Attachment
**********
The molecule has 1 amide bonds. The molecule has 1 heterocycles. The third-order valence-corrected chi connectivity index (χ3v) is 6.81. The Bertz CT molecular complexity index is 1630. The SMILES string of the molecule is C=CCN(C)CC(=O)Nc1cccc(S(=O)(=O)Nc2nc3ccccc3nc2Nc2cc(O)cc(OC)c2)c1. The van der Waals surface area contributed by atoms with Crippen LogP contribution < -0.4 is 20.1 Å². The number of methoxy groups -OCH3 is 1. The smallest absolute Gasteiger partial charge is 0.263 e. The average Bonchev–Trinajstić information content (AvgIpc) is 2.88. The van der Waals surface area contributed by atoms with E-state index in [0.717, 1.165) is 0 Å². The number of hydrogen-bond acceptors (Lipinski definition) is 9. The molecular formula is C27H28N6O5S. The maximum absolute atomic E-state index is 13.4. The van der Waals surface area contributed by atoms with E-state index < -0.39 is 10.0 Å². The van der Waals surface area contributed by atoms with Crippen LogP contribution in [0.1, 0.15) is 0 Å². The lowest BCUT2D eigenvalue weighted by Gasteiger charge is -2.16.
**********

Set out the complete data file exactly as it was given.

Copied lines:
The molecule has 1 amide bonds. The molecule has 1 heterocycles. The third-order valence-corrected chi connectivity index (χ3v) is 6.81. The Bertz CT molecular complexity index is 1630. The SMILES string of the molecule is C=CCN(C)CC(=O)Nc1cccc(S(=O)(=O)Nc2nc3ccccc3nc2Nc2cc(O)cc(OC)c2)c1. The van der Waals surface area contributed by atoms with Crippen LogP contribution < -0.4 is 20.1 Å². The number of methoxy groups -OCH3 is 1. The smallest absolute Gasteiger partial charge is 0.263 e. The average Bonchev–Trinajstić information content (AvgIpc) is 2.88. The van der Waals surface area contributed by atoms with E-state index in [0.717, 1.165) is 0 Å². The number of hydrogen-bond acceptors (Lipinski definition) is 9. The molecular formula is C27H28N6O5S. The maximum absolute atomic E-state index is 13.4. The van der Waals surface area contributed by atoms with E-state index < -0.39 is 10.0 Å². The van der Waals surface area contributed by atoms with Crippen LogP contribution in [0.1, 0.15) is 0 Å². The lowest BCUT2D eigenvalue weighted by Gasteiger charge is -2.16.